“I know there was a prescribed formula I was not comfortable with,” Alexander said. “I requested additional scanners for precincts with over 2,500 voters. Some precincts had three. In many instances those had between 4,500 and 5,000 registered voters. I got an additional 85.”
Howard County Board of Elections Director Guy Mickley said Howard deployed one scanner per precinct under 2,500 voters, and two scanners for precincts over that.
Democratic precincts affected too
While many large Republican voting precincts in Baltimore County fell victim to long lines due to the single scanner issue, many Democrat-heavy precincts did too.
Baltimore County Republican Party Chairman Al Mendelsohn said he did not think partisan politics was at play.
“In Baltimore County, I don’t think that there was any guile involved,” Mendelsohn said. “I think that the instruction was from Linda Lamone, who has proven herself over and over again to be a really incompetent administrator for the state of Maryland.”
Some waiting times for lines in Baltimore County averaged between one and two hours, according to various sources, including radio reporters and callers, an ACLU election day hotline and direct complaints to Republican Party officials.
At Battle Grove Elementary School in Dundalk, Mendelsohn and other observers estimated over 400 people were still in line at 7:30 p.m., and people were still arriving he said.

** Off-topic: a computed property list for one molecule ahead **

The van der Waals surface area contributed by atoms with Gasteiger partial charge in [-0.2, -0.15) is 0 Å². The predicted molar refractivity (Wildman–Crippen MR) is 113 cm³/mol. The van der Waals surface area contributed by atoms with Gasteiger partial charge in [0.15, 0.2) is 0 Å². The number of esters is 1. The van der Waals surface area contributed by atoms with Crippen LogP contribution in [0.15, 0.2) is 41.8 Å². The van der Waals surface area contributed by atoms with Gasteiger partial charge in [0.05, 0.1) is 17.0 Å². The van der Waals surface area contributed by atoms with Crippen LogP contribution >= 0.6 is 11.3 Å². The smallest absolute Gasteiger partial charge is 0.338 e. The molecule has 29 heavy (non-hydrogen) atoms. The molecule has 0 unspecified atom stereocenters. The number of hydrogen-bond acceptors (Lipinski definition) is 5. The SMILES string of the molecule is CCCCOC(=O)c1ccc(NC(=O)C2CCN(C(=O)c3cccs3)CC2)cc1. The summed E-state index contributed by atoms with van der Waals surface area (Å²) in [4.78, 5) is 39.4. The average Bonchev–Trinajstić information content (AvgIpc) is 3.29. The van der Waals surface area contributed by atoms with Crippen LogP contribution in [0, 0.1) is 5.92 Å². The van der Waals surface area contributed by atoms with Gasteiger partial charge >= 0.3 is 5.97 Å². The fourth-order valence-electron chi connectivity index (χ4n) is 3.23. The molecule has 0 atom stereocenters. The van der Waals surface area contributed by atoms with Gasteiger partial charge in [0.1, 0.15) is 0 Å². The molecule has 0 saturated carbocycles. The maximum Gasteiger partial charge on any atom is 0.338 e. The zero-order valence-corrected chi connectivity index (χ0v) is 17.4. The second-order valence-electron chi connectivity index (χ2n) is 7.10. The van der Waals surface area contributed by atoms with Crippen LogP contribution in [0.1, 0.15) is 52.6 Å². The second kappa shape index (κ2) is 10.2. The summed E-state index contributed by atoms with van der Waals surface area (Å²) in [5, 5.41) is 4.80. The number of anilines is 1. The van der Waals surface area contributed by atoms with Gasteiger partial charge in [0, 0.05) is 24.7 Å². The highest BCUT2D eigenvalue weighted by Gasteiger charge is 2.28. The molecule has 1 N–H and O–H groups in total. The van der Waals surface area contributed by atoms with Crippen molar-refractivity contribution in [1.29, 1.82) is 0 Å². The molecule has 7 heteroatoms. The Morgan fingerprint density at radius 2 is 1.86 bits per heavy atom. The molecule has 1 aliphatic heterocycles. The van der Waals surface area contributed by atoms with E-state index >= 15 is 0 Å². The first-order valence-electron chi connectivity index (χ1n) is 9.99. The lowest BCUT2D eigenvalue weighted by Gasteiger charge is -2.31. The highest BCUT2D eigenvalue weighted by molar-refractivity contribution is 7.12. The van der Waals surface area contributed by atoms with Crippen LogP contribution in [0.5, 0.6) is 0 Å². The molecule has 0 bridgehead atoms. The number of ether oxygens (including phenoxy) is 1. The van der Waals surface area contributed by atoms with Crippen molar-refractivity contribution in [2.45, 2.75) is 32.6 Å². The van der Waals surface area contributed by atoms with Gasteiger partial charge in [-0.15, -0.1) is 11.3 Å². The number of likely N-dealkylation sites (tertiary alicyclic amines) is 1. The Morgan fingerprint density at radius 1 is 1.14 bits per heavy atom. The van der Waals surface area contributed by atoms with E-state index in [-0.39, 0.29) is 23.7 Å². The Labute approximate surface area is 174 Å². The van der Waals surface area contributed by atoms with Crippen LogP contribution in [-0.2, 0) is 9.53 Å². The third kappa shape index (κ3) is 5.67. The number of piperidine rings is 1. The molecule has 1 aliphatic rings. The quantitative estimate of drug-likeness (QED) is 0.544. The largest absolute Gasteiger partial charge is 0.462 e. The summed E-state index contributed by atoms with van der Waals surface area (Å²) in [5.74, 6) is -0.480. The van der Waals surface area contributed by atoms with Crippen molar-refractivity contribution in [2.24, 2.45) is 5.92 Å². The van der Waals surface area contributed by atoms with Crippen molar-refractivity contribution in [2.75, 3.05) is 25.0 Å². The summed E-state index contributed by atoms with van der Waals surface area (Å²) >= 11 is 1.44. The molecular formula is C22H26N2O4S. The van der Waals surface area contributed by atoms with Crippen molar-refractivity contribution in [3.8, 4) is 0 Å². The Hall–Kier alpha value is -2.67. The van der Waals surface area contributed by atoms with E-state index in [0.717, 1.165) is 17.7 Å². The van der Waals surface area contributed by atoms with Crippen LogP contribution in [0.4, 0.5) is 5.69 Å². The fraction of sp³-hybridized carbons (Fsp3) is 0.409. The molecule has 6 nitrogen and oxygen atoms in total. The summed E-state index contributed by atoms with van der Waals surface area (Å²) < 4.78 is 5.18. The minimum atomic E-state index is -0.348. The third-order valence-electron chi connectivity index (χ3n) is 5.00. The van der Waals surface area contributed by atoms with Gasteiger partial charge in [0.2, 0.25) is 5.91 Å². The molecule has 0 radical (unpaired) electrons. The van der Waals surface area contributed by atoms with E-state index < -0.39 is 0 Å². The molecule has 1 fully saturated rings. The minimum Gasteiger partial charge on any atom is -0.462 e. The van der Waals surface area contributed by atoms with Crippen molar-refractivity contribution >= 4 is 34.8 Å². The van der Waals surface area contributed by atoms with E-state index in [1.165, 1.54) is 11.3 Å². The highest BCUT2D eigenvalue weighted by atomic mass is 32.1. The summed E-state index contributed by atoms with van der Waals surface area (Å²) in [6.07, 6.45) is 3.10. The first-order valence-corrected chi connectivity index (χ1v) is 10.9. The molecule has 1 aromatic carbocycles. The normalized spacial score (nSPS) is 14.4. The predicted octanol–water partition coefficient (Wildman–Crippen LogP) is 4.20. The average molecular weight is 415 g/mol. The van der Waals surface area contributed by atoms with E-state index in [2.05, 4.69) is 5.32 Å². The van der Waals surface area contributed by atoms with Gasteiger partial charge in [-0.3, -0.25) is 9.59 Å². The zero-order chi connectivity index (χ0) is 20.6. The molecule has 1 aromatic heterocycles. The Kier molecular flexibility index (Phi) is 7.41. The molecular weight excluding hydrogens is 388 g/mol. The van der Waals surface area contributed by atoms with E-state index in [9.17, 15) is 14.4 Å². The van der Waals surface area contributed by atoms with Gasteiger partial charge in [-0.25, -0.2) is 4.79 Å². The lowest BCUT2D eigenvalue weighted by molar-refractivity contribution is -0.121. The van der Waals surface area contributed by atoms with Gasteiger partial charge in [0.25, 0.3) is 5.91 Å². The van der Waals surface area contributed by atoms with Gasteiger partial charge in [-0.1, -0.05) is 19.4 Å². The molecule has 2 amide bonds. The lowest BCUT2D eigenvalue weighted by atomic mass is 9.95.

Rodgers Forge Elementary school in Towson had a two-hour line, a Timonium precinct had a one-and-a-half hour line, and at Cromwell Valley Elementary School voters had to wait two-and-a-half hours due to a broken scanner.
There were also long lines reported at Dogwood Elementary School, as well as Grace Lutheran Church in Lutherville, where voters with completed ballots waited for them to be scanned. At Grace Lutheran the wait time was said to be between 75 and 90 minutes.
And at Edgemere Elementary School there was a two-hour wait after several scanners broke down.
Perry Hall High School, Perry Hall Elementary School, Kingsville Elementary School and precincts at Church Lane Elementary Technical School also reported long wait times.
No partisan motive seen
“I don’t believe partisan politics was involved in the allocation of scanners,” said Maryland State Board of Elections Chairman David J. McManus, R. “We will look into the need to acquire more scanners. All of these issues will be addressed at upcoming meetings.”
All local election boards and the state board, as well, became majority Republican after Republican Larry Hogan was elected governor.
Timonium resident Alice Rhodes said she was flabbergasted at the response she got after she reported her 90-minute wait to a customer service representative for the Baltimore County Elections office.
“They said, ‘Well we have an historical amount of people voting in this election and because of that you’re going to expect some lines,'” Rhodes said. “And I said, no I expect the correct amount of scanners to deal with the amount of people voting in this historical election. It’s not rocket science. If you know you’re going to have a historical amount of people voting, you should have extra scanners.”
While the nation experienced a historical election with two widely unpopular presidential candidates, Maryland did not experience a historical turnout.
Lamone expected an 80% voter turnout, according to media reports, but only 66% of eligible voters cast votes.